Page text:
ALS awareness

Our Programs

The Live Like Lou Foundation seeks to amplify Lou Gehrig’s story, his legacy, and what it means to Live Like Lou in the face of the 100 percent fatal ALS diagnosis.

Creating moments of impact for ALS families and the broader ALS community

Facilitating strategic partnerships to maximize visibility and impact in the ALS community

Expanding the reach of programs intended to generate awareness of Lou Gehrig’s disease and raise critical funds to support ALS families and fund research

Phi Delta Theta Fraternity

phi delta theta, Allegheny College

In 2017, Phi Delta Theta International Fraternity partnered with, a grassroots fund serving Western Pennsylvania, founded by Phi Delt alumnus Neil Alexander, who had been diagnosed with ALS in 2011.

During the 1,365 days Neil lived with this disease, he and his wife, Suzanne, hosted events to raise funds and bring their community together to ‘live like Lou’ while making a difference in ALS research. Phi Delta Theta and the Alexander family ultimately joined forces to launch the Live Like Lou Foundation as a stand-alone 501c3 nonprofit with a national scope and a vision to leave ALS better than we found it.

Major League Baseball and Yankees’ first baseman Lou Gehrig became a Phi Delta Theta brother during his days at Columbia University. The Fraternity has been proud to claim Gehrig as their own and has raised millions in support of the ALS community and the disease that ultimately bared his name.

The more than 170,000 living members of Phi Delt have hosted awareness and fundraising events on over two hundred campuses with undergraduate chapters, they’ve supported families affected by ALS in their local communities, and they’ve served in leadership for several ALS organizations. They have been devoted to the ALS community in their brother Lou Gehrig’s honor for decades.

Lou Gehrig Memorial Award

Phi Delta Theta established the Lou Gehrig Memorial Award in Major League Baseball in 1955. The award is given annually to the MLB player who best exemplifies the spirit and character of Brother Lou Gehrig, both on and off the field. The award was created to acknowledge an individual player’s outstanding commitment to his community and philanthropy. Since the award’s inception in 1955, each recipient’s name has been placed on the permanent Gehrig Award plaque, located at the Baseball Hall of Fame and Museum in Cooperstown, New York.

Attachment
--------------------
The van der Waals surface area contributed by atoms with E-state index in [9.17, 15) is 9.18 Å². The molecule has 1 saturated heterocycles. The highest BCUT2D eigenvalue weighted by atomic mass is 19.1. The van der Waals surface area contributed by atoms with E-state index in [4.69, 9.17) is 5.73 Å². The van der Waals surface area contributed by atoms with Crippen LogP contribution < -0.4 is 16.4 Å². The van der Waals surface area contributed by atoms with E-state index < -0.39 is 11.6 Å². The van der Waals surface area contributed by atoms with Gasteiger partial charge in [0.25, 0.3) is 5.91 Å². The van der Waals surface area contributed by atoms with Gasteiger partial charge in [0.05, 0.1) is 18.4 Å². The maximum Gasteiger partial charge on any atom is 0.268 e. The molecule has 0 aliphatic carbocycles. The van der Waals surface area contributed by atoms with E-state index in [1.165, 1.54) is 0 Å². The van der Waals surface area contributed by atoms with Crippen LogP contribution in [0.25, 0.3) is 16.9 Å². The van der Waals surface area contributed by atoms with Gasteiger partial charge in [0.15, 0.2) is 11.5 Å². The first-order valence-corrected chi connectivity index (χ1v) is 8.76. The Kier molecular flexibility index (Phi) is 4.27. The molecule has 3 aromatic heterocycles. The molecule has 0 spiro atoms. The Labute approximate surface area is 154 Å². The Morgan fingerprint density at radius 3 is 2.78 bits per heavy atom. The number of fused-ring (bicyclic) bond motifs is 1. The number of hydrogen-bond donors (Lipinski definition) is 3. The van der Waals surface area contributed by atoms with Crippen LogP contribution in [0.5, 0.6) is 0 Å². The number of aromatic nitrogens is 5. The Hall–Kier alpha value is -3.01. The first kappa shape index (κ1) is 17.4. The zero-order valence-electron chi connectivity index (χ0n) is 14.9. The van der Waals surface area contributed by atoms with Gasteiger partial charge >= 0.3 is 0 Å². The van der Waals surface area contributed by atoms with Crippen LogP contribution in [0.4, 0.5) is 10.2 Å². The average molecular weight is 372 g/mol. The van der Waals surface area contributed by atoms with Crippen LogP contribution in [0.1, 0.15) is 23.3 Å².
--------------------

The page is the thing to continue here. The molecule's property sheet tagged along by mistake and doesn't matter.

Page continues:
Iron Phi

In 2010, Phi Delta Theta launched the Iron Phi program to provide individual members an opportunity to strengthen their impact on the fight against Lou Gehrig’s disease by completing an athletic endeavor and raising at least $1,000 from their network of family and friends. As a result, more than 1,500 Phi Delts and friends of Phi Delts have accomplished their Iron Phi goal, and $3.2 million has been raised along the way.

Major League Baseball

lou gehrig day

Lou Gehrig Day

Lou Gehrig Day with the Chicago White Sox, 2022

In March 2021, Major League Baseball announced that Lou Gehrig Day would be celebrated annually on June 2.

With the announcement, Lou Gehrig joined Jackie Robinson and Roberto Clemente as the only players to have a day reserved in their honor throughout the league. For those who have been affected by ALS and those who support and advocate for the disease, Lou Gehrig Day provides another major platform to strengthen Lou Gehrig’s legacy. It also gives many ALS families hope that heightened awareness and funding for this awful disease will bring great progress for treatments or a cure.

Why June 2? It is the day in 1925 that Gehrig began his record-breaking consecutive games streak (2,130), and later, the day the Iron Horse died in 1941.

Live Like Lou, Phi Delta Theta, and its partners have established annual Lou Gehrig Day events at MLB games celebrating our namesake.

ALS Community Partners

Live Like Lou


Join Live Like Lou on its journey to leave ALS better than we found it by becoming an ambassador.

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Live Like Lou’s founder, Neil Alexander, embodied the spirit of the word "onward" when he thought of his journey with Lou Gehrig’s disease. It signifies that we look to the future—a future without ALS—while continuing forward each day, despite the odds we face. Onward has become a signature statement for friends of Live Like Lou and its volunteer efforts to support ALS families.

Leave ALS better than we found it

In Neil’s last interview with a reporter before ALS took him from this earth, he was asked how he hoped his children would remember him. He knew that his efforts with Live Like Lou wouldn’t likely save his own life; but he did it for the next guy, gal, or family who heard the devastating news, “You have ALS.” Neil told the reporter that he hoped his children, Abby and Patrick, would remember that he left ALS better than he found it. From that, Live Like Lou’s vision was set.

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